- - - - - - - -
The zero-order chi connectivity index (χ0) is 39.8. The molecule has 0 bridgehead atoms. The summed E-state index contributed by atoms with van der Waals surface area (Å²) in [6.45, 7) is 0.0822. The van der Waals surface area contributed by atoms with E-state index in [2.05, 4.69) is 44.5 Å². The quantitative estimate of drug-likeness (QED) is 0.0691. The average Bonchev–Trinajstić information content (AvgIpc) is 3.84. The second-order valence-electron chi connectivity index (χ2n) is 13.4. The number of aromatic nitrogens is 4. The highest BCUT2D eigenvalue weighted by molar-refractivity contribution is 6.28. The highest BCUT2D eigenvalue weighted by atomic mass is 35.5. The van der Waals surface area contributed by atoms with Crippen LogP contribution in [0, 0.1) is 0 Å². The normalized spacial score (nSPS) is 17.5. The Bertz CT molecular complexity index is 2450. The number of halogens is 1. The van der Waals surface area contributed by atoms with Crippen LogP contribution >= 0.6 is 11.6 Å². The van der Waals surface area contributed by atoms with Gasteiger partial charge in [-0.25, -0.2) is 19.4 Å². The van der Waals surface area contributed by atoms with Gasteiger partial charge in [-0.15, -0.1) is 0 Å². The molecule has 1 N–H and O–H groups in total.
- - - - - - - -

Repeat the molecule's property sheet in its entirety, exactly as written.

The zero-order chi connectivity index (χ0) is 39.8. The molecule has 0 bridgehead atoms. The summed E-state index contributed by atoms with van der Waals surface area (Å²) in [6.45, 7) is 0.0822. The van der Waals surface area contributed by atoms with E-state index in [2.05, 4.69) is 44.5 Å². The quantitative estimate of drug-likeness (QED) is 0.0691. The average Bonchev–Trinajstić information content (AvgIpc) is 3.84. The second-order valence-electron chi connectivity index (χ2n) is 13.4. The number of aromatic nitrogens is 4. The highest BCUT2D eigenvalue weighted by molar-refractivity contribution is 6.28. The highest BCUT2D eigenvalue weighted by atomic mass is 35.5. The van der Waals surface area contributed by atoms with Crippen LogP contribution in [0, 0.1) is 0 Å². The normalized spacial score (nSPS) is 17.5. The Bertz CT molecular complexity index is 2450. The number of halogens is 1. The van der Waals surface area contributed by atoms with Crippen LogP contribution >= 0.6 is 11.6 Å². The van der Waals surface area contributed by atoms with Gasteiger partial charge in [-0.25, -0.2) is 19.4 Å². The van der Waals surface area contributed by atoms with Gasteiger partial charge in [-0.15, -0.1) is 0 Å². The molecule has 1 N–H and O–H groups in total.